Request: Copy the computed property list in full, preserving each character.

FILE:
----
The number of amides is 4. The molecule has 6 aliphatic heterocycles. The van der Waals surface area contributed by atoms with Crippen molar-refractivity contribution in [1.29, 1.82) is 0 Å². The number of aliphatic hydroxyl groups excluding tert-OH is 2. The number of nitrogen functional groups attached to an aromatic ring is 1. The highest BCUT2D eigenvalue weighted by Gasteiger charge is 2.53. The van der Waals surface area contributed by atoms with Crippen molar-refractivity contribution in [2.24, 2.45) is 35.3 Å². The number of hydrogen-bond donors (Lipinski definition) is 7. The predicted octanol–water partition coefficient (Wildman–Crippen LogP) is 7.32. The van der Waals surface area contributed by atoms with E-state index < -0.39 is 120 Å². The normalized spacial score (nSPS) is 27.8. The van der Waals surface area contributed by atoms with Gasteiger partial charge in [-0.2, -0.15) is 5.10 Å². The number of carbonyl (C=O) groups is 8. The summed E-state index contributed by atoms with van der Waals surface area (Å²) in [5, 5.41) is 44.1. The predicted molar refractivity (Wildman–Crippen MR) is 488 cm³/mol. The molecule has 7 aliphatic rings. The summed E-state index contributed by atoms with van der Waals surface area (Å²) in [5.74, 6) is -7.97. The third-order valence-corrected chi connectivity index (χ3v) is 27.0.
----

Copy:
The number of amides is 4. The molecule has 6 aliphatic heterocycles. The van der Waals surface area contributed by atoms with Crippen molar-refractivity contribution in [1.29, 1.82) is 0 Å². The number of aliphatic hydroxyl groups excluding tert-OH is 2. The number of nitrogen functional groups attached to an aromatic ring is 1. The highest BCUT2D eigenvalue weighted by Gasteiger charge is 2.53. The van der Waals surface area contributed by atoms with Crippen molar-refractivity contribution in [2.24, 2.45) is 35.3 Å². The number of hydrogen-bond donors (Lipinski definition) is 7. The predicted octanol–water partition coefficient (Wildman–Crippen LogP) is 7.32. The van der Waals surface area contributed by atoms with E-state index < -0.39 is 120 Å². The normalized spacial score (nSPS) is 27.8. The van der Waals surface area contributed by atoms with Gasteiger partial charge in [-0.2, -0.15) is 5.10 Å². The number of carbonyl (C=O) groups is 8. The summed E-state index contributed by atoms with van der Waals surface area (Å²) in [5, 5.41) is 44.1. The predicted molar refractivity (Wildman–Crippen MR) is 488 cm³/mol. The molecule has 7 aliphatic rings. The summed E-state index contributed by atoms with van der Waals surface area (Å²) in [5.74, 6) is -7.97. The third-order valence-corrected chi connectivity index (χ3v) is 27.0.